Competing Standard Co-Existence For Wireless Charging and IoT

The discussion and adoption of standards is probably one of the least exciting topics in the tech world, yet it continues to be extremely important and relevant for the industry at large. The hard truth of the matter is the long drawn out discussions, tedious process work, and subjugation of corporate (and sometimes personal) egos necessary to achieve standards really does make an important difference.

Part of the challenge with standards is there isn’t necessarily a single right way to do something—several approaches may be equally valid. Typically, the real driving cause for standards conflicts are bottom-line business driven: one company may have a clear interest in one direction because of research they’ve spent money on, while another may want to take a different approach in order to leverage some other products or technologies in which they have some kind of advantage.

Two of the more interesting standards battles currently brewing in the device-related world center around wireless charging and communications protocols for the Internet of Things (IoT). In the case of wireless charging, it’s the battle between the existing Qi standard from the Wireless Power Consortium and the upcoming A4WP Rezence standard, with the Power Matters Alliance (PMA) organization—which recently announced the intention to merge with A4WP—adding yet more color to the mix. For IoT, it’s the Qualcomm-driven AllSeen Alliance vs. the Intel-driven Open Interconnect Consortium (OIC).

In either case, you could make arguments about one side or the other being the leader or having the better technology but, at this point, there does not appear to be a clear front runner for either battle. This is unfortunate, of course, because it creates confusion in the marketplace and keeps some of these technologies from having the kind of impact that will make them meaningful to all of us.

Or, at least, it would seem that way. Interestingly however, in both cases, efforts are being made to let the standards co-exist. I’m starting to think this could become an increasingly common outcome for tech standards battles. Typically, as these standards battles drag out, a clear winner eventually emerges and the technologies designed to enable that winning standard become the de facto choice and the losing standards and their supporting technologies tend to fade away.[pullquote]Co-existence of competing standards can happen when some effort is made to either enable multiple technologies in a single component or to somehow encapsulate one technology into another.”[/pullquote]

Co-existence of competing standards can happen when some effort is made to either enable multiple technologies in a single component or to somehow encapsulate one technology into another. In the case of wireless charging, Broadcom made the wise decision to produce a wireless charging chip that could support multiple standards. Some of the first fruits of those efforts are on display in the new Samsung Galaxy S6, which supports both the Qi and PMA charging standards. Future versions of Broadcom’s chips (and some competitors) will add A4WP support as well, thereby letting device vendors support either their preferred choice or, more likely, a range of different standards for wireless charging.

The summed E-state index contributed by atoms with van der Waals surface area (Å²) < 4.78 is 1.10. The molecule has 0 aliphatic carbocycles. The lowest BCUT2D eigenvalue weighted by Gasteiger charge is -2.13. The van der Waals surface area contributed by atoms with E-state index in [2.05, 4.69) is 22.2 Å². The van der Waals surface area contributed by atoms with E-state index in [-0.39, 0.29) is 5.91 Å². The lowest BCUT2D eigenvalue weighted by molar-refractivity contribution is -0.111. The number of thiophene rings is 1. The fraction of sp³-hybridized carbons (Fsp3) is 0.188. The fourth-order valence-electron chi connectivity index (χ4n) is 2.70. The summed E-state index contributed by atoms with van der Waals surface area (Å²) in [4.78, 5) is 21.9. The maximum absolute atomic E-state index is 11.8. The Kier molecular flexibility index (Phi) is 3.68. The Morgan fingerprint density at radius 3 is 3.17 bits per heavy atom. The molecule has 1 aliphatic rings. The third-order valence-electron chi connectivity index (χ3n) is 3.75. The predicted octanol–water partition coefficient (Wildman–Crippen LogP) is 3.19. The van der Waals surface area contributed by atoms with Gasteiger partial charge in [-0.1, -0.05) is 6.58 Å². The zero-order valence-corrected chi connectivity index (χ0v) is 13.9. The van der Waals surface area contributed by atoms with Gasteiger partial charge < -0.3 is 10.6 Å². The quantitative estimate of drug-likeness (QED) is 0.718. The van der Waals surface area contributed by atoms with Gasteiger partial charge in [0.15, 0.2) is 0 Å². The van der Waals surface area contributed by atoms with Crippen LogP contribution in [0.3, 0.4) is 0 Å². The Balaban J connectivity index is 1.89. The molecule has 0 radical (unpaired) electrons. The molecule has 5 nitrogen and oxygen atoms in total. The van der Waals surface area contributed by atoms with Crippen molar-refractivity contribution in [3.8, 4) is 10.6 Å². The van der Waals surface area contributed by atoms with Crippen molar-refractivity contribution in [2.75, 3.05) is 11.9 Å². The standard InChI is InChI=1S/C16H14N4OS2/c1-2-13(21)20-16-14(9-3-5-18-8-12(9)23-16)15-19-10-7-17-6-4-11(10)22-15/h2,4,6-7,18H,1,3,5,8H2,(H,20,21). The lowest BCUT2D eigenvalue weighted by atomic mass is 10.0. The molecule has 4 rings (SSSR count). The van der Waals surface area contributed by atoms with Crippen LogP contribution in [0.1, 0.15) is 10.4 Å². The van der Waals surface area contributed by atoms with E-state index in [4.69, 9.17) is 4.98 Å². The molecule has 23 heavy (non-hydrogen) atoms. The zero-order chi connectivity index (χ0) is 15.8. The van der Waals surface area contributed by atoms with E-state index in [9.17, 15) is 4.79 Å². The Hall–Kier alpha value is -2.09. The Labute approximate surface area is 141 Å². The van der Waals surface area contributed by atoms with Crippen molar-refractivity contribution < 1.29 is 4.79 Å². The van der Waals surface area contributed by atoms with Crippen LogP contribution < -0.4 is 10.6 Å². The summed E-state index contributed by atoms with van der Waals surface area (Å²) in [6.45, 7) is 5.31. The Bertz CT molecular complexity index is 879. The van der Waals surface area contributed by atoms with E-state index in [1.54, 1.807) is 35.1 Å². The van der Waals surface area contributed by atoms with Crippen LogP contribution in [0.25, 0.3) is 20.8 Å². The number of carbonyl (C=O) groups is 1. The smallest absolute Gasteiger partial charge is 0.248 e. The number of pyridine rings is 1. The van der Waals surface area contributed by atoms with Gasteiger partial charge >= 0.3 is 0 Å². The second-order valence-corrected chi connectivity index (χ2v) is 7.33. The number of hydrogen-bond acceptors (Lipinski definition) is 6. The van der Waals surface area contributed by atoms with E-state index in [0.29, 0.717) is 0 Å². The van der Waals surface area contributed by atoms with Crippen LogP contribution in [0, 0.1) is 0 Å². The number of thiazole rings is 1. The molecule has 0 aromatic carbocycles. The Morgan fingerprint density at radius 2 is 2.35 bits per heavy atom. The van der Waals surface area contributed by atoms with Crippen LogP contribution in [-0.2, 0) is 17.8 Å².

In the IoT world, OIC has created a method for essentially translating, encapsulating and tunneling AllJoyn messages over an IOC connection—thereby (at least theoretically) allowing devices that support different standards to coexist and communicate on a single network.

Now it could be argued these co-existence mechanisms are nothing but compromises and they likely won’t work as well as full support of a single standard by everyone. That’s probably true. Nevertheless, any efforts made to be more inclusive of viable technology alternatives has to be seen in a positive light, in my view, because it ultimately translates to forward movement and avoids the large roadblocks technology standards battles often create.

Standards battles aren’t likely to go away any time soon, but applying the techniques used in these instances could make the headache and heartache they often cause a lot less severe. We can only hope.

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Bob O'Donnell

Bob O’Donnell is the president and chief analyst of TECHnalysis Research, LLC a technology consulting and market research firm that provides strategic consulting and market research services to the technology industry and professional financial community. You can follow him on Twitter @bobodtech.

4 thoughts on “Competing Standard Co-Existence For Wireless Charging and IoT”

  1. I think one key aspect of IoT is not so much the Internet aspect (which allows Things to talk to each other and data to be gathered), but the Things aspect: IT is ever more coming to Real Life.

    That is very dangerous. A bug in a computer you own (as opposed to “real” computers that handle air traffic et al., and are not really part of this narrative) once upon a time could cost you a bunch of files, if you were lousy at backups. Now it can cost you your life, your savings, your car, your reputation… because some of your computers know you’re at your mistress’, control your driving system and your car’s locks, your bank account and payment info, your pacemaker…

    Technical standards are already hard to establish. The main issue is though, that we also need safety/security and legal standards. The bad news is that this -necessary- steps bring things to a glacial halt: air traffic control runs on 1980’s Cobol mainframes…

    Also, obligatory:

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